the performance of the index.
  • Low management fees since there is less need for
    decisions made by a portfolio manager.

16-6
12
Reasons for Investing Through Mutual Funds
  • Dispense profits to investors
  • Investors expect dividend income
  • Investors expect price appreciation

13
Closed and Open End Funds
  • Closed end fund (10 of funds)
  • limited number of shares issued initially
  • then can only purchase shares from another
    investor willing to sell theirs
  • Open end fund (90 of funds)
  • no limitations on the number of shares the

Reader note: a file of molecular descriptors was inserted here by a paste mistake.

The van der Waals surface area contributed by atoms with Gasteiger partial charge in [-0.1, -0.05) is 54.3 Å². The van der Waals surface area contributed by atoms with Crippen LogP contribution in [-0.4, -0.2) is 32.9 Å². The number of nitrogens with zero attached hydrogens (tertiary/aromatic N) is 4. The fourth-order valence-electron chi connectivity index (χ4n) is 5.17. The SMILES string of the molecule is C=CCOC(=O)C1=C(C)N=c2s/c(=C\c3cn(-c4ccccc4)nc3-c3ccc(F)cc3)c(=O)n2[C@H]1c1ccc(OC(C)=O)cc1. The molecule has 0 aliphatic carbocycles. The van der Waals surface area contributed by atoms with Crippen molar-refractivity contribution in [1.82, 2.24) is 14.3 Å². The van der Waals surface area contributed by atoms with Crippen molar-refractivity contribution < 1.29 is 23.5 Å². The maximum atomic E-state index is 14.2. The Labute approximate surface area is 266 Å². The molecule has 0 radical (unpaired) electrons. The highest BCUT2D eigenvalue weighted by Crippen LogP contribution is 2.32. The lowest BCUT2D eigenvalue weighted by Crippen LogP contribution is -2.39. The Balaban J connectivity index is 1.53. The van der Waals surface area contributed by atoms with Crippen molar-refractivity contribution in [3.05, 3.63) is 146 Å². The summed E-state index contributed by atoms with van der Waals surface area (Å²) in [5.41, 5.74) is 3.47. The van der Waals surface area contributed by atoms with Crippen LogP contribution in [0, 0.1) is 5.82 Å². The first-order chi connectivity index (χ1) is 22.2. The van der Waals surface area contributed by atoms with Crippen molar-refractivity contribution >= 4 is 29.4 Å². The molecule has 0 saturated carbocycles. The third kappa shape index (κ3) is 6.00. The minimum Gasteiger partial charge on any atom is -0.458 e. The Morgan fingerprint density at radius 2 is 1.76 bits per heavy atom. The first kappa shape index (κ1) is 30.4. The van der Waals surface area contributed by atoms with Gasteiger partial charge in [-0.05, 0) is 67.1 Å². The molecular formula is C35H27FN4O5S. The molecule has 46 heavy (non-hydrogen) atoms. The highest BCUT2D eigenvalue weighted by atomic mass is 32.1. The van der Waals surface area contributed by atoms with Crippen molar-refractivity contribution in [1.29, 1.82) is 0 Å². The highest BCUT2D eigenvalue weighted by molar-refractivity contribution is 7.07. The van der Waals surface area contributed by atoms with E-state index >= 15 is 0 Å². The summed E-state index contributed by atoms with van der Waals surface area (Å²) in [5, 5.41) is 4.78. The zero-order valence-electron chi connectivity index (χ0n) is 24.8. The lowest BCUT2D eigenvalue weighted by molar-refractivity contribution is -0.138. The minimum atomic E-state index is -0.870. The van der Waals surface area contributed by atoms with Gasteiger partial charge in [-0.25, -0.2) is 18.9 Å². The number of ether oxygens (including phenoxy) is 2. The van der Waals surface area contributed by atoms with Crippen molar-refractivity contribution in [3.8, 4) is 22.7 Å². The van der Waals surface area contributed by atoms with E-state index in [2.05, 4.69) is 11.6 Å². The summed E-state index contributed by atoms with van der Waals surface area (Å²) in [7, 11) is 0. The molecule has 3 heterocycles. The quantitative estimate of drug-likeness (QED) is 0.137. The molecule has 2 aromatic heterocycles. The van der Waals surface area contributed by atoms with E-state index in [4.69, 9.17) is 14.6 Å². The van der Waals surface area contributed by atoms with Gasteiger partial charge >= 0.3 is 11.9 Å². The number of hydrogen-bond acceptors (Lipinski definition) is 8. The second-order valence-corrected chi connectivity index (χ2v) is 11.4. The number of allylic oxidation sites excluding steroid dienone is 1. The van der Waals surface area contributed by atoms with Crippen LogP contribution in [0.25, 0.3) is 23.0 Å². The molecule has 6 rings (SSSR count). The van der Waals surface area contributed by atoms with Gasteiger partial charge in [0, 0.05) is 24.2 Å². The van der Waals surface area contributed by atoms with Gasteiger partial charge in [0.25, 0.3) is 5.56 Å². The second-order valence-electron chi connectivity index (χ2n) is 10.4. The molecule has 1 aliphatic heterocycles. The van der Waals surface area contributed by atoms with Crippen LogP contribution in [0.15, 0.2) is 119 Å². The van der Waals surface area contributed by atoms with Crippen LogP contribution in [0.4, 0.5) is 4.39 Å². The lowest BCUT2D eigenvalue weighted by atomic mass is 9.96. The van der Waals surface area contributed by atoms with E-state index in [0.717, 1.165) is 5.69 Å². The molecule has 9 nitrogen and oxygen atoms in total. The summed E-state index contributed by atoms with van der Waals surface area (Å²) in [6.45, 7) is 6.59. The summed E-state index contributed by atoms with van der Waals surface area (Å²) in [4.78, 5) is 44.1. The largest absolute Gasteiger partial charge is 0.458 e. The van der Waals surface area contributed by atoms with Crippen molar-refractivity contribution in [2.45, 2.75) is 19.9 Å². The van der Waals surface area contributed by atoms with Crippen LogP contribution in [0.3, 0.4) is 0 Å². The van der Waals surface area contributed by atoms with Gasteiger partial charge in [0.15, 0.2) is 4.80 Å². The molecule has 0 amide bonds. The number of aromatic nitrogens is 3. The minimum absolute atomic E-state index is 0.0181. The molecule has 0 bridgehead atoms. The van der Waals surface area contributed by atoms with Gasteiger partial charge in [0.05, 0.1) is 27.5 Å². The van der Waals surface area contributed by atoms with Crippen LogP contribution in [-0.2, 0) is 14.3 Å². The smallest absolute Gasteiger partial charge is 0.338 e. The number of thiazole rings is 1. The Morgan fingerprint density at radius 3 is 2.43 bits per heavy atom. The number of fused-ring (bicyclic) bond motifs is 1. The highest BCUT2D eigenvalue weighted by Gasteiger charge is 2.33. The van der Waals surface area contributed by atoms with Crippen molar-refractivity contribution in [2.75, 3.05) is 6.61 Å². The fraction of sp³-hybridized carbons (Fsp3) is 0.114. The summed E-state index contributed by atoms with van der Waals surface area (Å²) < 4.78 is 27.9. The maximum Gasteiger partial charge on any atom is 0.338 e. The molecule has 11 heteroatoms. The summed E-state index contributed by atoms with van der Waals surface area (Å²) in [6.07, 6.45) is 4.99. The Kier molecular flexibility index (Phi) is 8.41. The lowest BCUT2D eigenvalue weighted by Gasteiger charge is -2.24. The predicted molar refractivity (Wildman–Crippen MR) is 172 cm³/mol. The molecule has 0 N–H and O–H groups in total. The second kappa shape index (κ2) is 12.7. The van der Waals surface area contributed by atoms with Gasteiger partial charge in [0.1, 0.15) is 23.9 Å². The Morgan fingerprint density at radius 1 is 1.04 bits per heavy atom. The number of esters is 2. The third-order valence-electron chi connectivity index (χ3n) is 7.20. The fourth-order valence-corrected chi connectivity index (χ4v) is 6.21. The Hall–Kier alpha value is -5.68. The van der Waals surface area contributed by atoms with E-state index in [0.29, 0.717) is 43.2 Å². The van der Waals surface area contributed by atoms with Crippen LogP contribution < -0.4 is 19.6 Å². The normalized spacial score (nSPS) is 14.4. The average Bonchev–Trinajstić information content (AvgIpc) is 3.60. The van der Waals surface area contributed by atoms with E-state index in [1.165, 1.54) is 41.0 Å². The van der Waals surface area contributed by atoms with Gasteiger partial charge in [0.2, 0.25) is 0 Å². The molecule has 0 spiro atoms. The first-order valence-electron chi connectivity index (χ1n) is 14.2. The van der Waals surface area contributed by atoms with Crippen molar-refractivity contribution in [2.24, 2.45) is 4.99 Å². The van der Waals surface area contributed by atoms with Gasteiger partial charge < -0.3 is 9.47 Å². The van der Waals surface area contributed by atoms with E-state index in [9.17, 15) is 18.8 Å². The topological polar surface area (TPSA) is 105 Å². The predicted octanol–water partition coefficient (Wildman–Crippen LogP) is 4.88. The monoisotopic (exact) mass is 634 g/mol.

investment company can issue
  • shares are issued and redeemed by the investment
    company

14
Net Asset Value
  • portfolio market value - liabilities
  • the number of shares outstanding
  • Offer price NAV sales commission

15
Objectives of Mutual Funds
  • Current income
  • Long-term growth
  • Growth and income
  • Balanced

16
Classification of Mutual Funds
  • Common stock
  • Balanced
  • Bond
  • Specialty
  • Money market

17
Unique Benefits of Mutual Funds
  • Recordkeeping/reporting
  • Easy purchase and sale
  • Automatic reinvestment
  • IRS-qualified tax-sheltered retirement
  • Withdrawal plans
  • Collateral for loans

18
Costs of Investing Through Mutual Funds
  • Management fees
  • Loan funds
  • No-load funds

19
Costs of Investing Through Mutual Funds
  • Hidden fees
  • Deferred load
  • Redemption